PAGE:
brewers baseball and things

and in 1971, the Brewers select ____________


The Seattle Pilots and Kansas City Royals both joined the American League in 1969; same year the San Diego Padres and Montreal Expos joined the National League.

Same starting gun for four teams; same collective bargaining agreement; same draft rules; same signing bonuses; same everything.

The Pilots did fairly well in their first and only year in Seattle or well in comparison to Montreal and San Diego who both lost 110 games. Seattle also did better than Cleveland and Philadelphia who lost 99 games.

Kansas City went 69-93 in 1969 and became the quickest to climb above .500 and quickest to make the playoffs. That all happened in 1976. The other three teams; including Seattle followed a similar course through the 1970’s; one losing season after another; but by 1978; things started to change. Both San Diego and Milwaukee enjoyed winning seasons and Montreal did as well the following year.

Montreal was also very competititve between 1973 and 1975; nearly reaching .500 all three seasons, but the Brewers and Expos both reached the playoffs for the first time in the strike shortened 1981 season; San Diego not until 1984.

In those early years; draft picks played no role in any of the four team’s success or failure, but the Seattle picks would soon change that with Gorman Thomas from 1969 and Porter-1970. Kind of rare to hit the sort of jackpot in two consecutive drafts.

The Expos had high hopes for Balor Moore; their number 1 pick in 1969. He was a lefty and cruised through the minor leagues with sparkling numbers; but arm injuries derailed his promising career.

The Expos selected Barry Foote the following year and he turned out to be a serviceable catcher for more than a decade. He couldn’t hit but I assume he was a decent defender. He was probably the end or beginning of  a lot of jokes too; being a catcher with that last name.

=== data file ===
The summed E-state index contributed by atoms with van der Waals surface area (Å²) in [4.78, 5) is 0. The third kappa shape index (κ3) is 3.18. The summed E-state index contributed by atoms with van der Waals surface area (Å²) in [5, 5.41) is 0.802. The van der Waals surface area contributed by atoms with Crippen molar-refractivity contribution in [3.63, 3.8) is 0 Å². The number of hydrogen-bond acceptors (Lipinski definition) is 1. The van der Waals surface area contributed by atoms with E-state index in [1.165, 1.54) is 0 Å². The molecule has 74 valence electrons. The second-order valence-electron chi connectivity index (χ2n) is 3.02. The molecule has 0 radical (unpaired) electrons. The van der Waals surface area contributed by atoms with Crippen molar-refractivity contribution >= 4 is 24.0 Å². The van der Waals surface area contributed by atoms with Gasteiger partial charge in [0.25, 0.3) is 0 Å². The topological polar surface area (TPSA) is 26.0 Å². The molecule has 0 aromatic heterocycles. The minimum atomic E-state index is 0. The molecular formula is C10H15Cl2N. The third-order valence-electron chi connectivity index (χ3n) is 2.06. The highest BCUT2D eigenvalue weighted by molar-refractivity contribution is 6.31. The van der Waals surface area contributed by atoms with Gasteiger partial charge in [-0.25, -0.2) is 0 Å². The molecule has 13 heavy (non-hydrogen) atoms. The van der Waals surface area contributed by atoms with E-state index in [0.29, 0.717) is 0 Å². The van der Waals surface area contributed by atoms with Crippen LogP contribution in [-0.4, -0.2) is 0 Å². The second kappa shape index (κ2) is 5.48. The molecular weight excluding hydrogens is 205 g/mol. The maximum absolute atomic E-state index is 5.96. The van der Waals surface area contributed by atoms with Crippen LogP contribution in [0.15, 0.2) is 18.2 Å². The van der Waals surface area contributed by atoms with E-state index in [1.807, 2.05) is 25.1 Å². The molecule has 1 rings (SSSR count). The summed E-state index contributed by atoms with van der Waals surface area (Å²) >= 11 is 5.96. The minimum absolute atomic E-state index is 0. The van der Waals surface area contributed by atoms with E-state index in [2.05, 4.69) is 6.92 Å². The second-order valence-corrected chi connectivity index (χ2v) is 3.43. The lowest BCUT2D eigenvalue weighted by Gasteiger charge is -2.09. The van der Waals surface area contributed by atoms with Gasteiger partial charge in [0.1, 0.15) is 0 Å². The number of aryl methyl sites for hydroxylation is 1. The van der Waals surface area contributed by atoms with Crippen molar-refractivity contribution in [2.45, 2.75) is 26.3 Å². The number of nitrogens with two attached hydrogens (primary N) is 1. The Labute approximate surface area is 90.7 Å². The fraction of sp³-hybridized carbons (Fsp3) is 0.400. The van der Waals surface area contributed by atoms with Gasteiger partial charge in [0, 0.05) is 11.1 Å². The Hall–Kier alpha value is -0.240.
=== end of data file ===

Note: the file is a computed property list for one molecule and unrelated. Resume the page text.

49fc595e_davisThe Padres and Royals didn’t do too well in the 1969 and 1970 drafts. I guess it was inevitable or Murphy’s Law or something that Milwaukee would fall back to earth in 1971 and they did; picking Tommy Bianco with the third overall pick. He did  reach the majors and is still the only one to ever do so from New Rock land ville Center, NY

A cup of coffee for him. He appeared in the big leagues as a Brewer in 1975; 12 games and 34 at bats; 6 hits for a not so sexy .176 batting average, but he started at first base on Sept 27 against the Detroit Tigers.

It was the second to last game of the season and Bianco reached base with two singles; one against Vern “Golden” Ruhle. He also scored two runs and struck out twice.  The Brewers won 5-2 and Bianco never played in the major leagues again.


Author: Steve Myers

I grew up in Milwaukee and have been a Milwaukee Brewers baseball fan for as long as I can remember.

10 thoughts on “and in 1971, the Brewers select ____________

  1. Steve, I never heard of Rockland Center, New York and I had the feeling that you meant Rockville Centre, New York. Sure enough, I looked it up. Bianco was born in Rockville Centre, New York, which is near Baldwin, New York, which is where I grew up from the 2nd grade on. He graduated from Sewanhaka High School, which it says in Baseball Reference is in Elmont, New York but is actually in Floral Park, New York. In other words, since it says he was born in Rockville Centre, New York, he was probably born in the only hospital there, which is Mercy Hospital. I was there in the emergency room in the same hospital that Bianco was born in once or twice. Baldwin High School used to play Sewanhaka High School in football and in other sports.